Frugal buyers intent on saving money at the gasoline pump and the car dealership shouldn’t overlook the Hyundai Accent hatchback.
The three-door 2008 Accent has been the top-ranked, gasoline-powered, compact hatchback in government fuel economy ratings, with a city rating of 27 miles per gallon and a highway rating of 32 mpg when fitted with manual transmission.
Better yet, the soon-to-be-arriving 2009 Accent hatchback, with a mildly tweaked four-cylinder engine, has an even higher rating: 27/33 mpg for a combined city/highway rating of 33 mpg.
Hyundai’s entry model, the Accent 3-Door hatchback has a starting manufacturer’s suggested retail price, including destination charge, of just $11,645 with manual transmission and $12,645 with automatic transmission for 2008 models. For 2009 Accent hatchbacks, base prices are $100 higher.
It’s worth noting that the low starting prices include items not normally found on base models of small, entry-level cars: a generous amount of standard safety equipment, including six air bags as well as a 10-year/100,000-mile warranty on powertrain components and five years of company-provided roadside assistance.
In comparison, the 2008 Toyota Yaris 3-door model starts at $12,210 with manual transmission. But curtain and side air bags are optional on the base Yaris. The Yaris also only comes with three-year/36,000-mile standard warranty coverage for its powertrain components.
By comparison, the popular Honda Fit hatchback with five doors includes the standard air bags that the Accent has but pricing starts at $15,220 for a 2009 model with manual transmission, and the standard powertrain warranty coverage is good for just three years/36,000 miles.
Unfortunately, there are no federal government crash test ratings for the Accent hatchback to show how much passenger protection is provided by the safety equipment. And while Consumer Reports magazine lists the Accent’s predicted reliability as average, another annual survey released in August put the Accent hatchback at the top of the small-car hatchback segment in durability.
Specifically, the Accent topped the Scion xA and Chevrolet Aveo in J.D. Power and Associates’ Vehicle Dependability Study that measures problems experienced by original car owners of 3-year-old vehicles. So, Power’s study relates to the 2005 Accent hatchback.
Accent buyers must get accustomed to riding in a lightweight car.
The test Accent, a 2008 SE 3-Door with manual transmission, weighed just under 2,500 pounds.
Doors closed with a less-than-solid sound, there was buffeting and some noise that came into the interior from nearby semitrailers, and the Accent SE felt light traveling on its uplevel, 16-inch tires.
But in normal driving, the Accent didn’t overtax its 110-horsepower, 1.6-liter, four cylinder engine with continuously variable valve timing.
Using the five gears in the manual transmission carefully, I worked to get decent get up and go in city traffic as I tapped the engine’s 106 foot-pounds of torque that came on at 4,500 rpm. On the highway, the Accent’s four cylinder became buzzy as I sought to pass other cars on uphill sections of road.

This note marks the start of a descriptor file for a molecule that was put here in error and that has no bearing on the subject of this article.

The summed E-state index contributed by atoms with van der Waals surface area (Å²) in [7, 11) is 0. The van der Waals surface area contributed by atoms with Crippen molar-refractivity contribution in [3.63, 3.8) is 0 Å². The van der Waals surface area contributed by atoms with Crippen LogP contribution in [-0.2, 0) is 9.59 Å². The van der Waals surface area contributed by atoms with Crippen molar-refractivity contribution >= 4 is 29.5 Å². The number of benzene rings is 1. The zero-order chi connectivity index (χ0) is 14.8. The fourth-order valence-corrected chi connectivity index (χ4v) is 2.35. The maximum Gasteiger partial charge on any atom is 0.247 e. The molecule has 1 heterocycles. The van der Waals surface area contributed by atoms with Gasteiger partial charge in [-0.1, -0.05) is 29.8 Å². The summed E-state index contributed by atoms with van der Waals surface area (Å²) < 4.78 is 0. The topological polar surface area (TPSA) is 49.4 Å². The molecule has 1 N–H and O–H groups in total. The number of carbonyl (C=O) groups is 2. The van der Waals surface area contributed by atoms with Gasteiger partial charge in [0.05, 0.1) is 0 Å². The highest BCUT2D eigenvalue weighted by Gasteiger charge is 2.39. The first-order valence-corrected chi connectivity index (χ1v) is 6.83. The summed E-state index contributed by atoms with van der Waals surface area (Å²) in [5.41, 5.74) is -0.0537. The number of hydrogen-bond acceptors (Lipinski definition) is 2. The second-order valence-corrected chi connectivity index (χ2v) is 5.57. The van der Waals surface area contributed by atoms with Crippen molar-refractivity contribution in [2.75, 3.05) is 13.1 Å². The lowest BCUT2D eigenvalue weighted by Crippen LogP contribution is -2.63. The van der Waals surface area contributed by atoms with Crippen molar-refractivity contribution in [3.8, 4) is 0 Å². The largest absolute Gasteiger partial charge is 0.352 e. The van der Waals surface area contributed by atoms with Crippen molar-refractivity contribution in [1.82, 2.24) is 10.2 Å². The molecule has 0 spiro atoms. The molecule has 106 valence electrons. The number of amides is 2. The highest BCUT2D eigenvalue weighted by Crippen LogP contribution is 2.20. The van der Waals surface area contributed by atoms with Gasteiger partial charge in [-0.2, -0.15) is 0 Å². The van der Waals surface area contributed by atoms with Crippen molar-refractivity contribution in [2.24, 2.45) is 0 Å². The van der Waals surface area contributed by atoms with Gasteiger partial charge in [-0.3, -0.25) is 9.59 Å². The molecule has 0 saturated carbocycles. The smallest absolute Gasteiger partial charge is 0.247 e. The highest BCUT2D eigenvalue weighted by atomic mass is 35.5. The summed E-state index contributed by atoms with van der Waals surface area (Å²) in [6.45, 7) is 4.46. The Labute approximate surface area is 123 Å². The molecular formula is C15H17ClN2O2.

But, looking at the gasoline gauge after days of driving, I didn’t mind the performance-vs.-gas-usage trade off.
This car can travel nearly 400 mixed city/highway miles on a single tank of regular fuel. Even at $3.70 a gallon, a fill-up of the 11.9-gallon tank costs less than $45.
The Yaris hatchback has a 106-horsepower, four-cylinder engine producing 103 foot-pounds of torque at 4,200 rpm.
The front-wheel drive Accent comes with a MacPherson strut front suspension and a torsion beam axle in back. In the SE, the front stabilizer bar is thicker than in other models, and the suspension is “sport-tuned.”
But the handling still seemed more mainstream than sporty. The same is true of the power-assisted, rack-and-pinion steering.
Headroom in the Accent’s back seat is a commendable 37.8 inches compared with 33.8 inches in the back of a Yaris hatchback. But as in many small hatchbacks, three adults sit closely in the back seat of the Accent.
I wish the car looked a bit richer or sporty. Instead, it is plain and rather uninspired, inside and out. And the tester was the Accent SE with the larger wheels and tires. Base Accents ride on small, 14-inch tires.
Still, there were features inside the test car that surprised me.
For example, the Accent SE 3-Door had a fold-down, driver-seat armrest on the right side, and there were many bottle holders and cupholders in both front and back seats.
But the round dials for the climate control system felt flimsy, and the seats — especially the back-seat cushion — had a cheap foam feel.
I enjoyed the flexibility that the hatchback offered. With rear seats folded down, I had room to stow several suitcases and boxes. Maximum cargo room measures 15.8 cubic feet vs. 14.2 cubic feet in a Honda Fit.
U.S. sales of the Accent were up 56 percent through the first seven months of this year and are on track to be the highest since calendar 2008 when more than 71,000 were sold.